What music comes to your mind when looking at your photographs?

I guess Sigur Ros, Asgeir Trausti, Wankelmut with his track “One Day”, Johann Sebastian Bach, Bob Dylan (he’s very popular in Iceland),  Simon & Garfunkel, Dirty Paws’ “My Head is an Animal”, and music performed by my friend from Akureyri, a girl named Rakel Sigurdardottir. 

What would you advise to those who just start studying photography?

I would tell to be different. You need to think more, it’s not so easy. There’s a lot of senseless, inessential images that are often meaningless to a person who made them. This is what Roland Barthes called “excessive photography”. He died years ago but what would he say now at the time of Instagram?

Do you have any ideals in Art that inspire you?

Of course, I do: Early Renaissance, the German Romantic period, Pre-Raphaelites, Viennese Sezession, Scandinavian pictorial art of 18-19th centuries (just few people know who these painters were, but visit Copenhagen Museum of Art, and you’ll find out many amazing pieces of art: almost monochrome paintings, very detailed and penetrated by macrocosmic relation to representation. It seems to be inspiration for the Dusseldorf School of Photography),Jeff Wall’s photograph “A sudden Gust of Wind”, “Mir Iskusstva” (“World of Art” - union of Russian artists in the beginning of the 20th century), Petrov-Vodkin, Deyneka, Aleksandr Samokhvalov, Arkady Plastov, several painters of “Suroviy Stil” (a painting movement in Soviet Union in 1950-1960s), amazingly delicate and lyrical works of Dmitry Zhilinsky.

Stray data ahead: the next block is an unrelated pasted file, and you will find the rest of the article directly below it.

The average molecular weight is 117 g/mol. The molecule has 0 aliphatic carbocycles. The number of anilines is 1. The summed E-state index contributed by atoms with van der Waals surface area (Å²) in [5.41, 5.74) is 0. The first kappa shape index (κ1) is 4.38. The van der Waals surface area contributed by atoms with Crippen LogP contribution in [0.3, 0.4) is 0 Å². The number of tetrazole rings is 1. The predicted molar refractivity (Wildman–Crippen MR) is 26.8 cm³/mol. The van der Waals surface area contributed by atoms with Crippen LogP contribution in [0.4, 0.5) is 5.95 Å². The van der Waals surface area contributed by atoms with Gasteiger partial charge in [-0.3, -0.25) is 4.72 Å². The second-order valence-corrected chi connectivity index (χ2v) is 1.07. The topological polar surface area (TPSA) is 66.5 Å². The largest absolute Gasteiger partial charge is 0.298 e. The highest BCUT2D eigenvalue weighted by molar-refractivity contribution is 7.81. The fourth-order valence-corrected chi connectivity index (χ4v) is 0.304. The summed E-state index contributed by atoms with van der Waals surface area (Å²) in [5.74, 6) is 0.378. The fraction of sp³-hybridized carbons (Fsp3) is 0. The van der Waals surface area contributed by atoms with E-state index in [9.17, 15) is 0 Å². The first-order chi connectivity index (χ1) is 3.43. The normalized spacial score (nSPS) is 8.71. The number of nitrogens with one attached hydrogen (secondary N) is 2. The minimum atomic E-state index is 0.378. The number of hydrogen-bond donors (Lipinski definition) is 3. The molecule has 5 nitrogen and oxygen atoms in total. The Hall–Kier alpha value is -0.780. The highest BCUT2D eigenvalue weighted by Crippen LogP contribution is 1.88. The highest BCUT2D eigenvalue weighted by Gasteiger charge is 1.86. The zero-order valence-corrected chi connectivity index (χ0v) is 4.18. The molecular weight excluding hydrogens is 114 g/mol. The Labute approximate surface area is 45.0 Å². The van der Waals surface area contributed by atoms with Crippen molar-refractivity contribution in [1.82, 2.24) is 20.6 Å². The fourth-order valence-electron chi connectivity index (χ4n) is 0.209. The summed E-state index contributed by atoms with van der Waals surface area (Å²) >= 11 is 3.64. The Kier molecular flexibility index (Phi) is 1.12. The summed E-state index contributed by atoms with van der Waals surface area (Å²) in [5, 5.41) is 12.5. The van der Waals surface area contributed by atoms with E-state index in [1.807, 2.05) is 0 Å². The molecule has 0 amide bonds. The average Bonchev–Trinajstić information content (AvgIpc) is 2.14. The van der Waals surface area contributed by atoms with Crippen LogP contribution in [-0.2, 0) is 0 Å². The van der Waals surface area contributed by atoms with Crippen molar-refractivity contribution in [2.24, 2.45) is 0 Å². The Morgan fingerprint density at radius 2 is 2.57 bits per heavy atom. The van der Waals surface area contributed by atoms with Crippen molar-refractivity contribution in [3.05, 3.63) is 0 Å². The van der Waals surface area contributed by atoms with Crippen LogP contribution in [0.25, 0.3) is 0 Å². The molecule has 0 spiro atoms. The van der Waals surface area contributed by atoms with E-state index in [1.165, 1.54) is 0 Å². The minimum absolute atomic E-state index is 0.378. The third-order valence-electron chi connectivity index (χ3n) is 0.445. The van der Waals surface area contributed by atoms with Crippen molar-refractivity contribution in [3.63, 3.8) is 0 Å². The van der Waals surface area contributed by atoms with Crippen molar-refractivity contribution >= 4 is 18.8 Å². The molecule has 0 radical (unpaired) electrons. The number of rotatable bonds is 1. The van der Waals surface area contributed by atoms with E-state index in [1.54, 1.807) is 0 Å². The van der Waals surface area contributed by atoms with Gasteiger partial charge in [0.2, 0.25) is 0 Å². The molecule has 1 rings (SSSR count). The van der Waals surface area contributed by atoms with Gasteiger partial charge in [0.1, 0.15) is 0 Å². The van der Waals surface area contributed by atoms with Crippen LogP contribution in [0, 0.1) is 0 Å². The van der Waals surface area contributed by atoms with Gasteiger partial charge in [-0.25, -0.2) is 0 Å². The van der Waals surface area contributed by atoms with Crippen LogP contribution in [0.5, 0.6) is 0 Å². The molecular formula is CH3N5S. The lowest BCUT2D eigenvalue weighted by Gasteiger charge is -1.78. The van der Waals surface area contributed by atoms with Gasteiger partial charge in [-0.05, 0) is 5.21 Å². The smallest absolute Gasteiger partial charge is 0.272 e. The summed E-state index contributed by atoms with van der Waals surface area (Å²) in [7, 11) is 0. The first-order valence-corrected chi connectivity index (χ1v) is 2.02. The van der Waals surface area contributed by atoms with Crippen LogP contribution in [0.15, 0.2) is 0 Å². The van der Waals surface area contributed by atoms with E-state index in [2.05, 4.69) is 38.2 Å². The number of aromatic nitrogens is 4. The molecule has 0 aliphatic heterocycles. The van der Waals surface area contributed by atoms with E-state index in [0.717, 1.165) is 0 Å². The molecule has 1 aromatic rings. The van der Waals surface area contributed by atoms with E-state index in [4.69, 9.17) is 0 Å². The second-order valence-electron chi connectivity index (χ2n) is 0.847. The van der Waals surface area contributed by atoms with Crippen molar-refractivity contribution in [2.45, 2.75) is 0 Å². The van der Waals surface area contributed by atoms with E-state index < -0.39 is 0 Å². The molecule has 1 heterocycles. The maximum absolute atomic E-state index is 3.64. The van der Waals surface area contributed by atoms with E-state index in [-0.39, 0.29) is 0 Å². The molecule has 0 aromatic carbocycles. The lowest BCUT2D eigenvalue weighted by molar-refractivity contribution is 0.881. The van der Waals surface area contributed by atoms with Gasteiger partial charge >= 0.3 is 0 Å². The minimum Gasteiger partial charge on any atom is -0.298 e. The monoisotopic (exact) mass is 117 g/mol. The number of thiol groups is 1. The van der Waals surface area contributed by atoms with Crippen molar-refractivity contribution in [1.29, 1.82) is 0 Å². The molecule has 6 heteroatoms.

What book have you read recently?

Now I’m reading “Love in the Time of Cholera” by G.G. Marquez and can’t stop being surprised by his unique artistic talent. He tells the story in such a way that a reader constantly see sequence of images - so bright and at the same time so fantastic that he/she becomes involved in a day-dreaming. 

What are you afraid of the most?

I’m afraid of evil people. Sometimes evil can penetrate a person so deep that he/she stops being himself and becomes kind of a demon. But all in all I try not to be afraid of anything. Only defeating your fear you can become truly free.

What are your plans for the future?

I hope to finish my project “320 Icelanders” and publish a book.

See more:

lozenko.com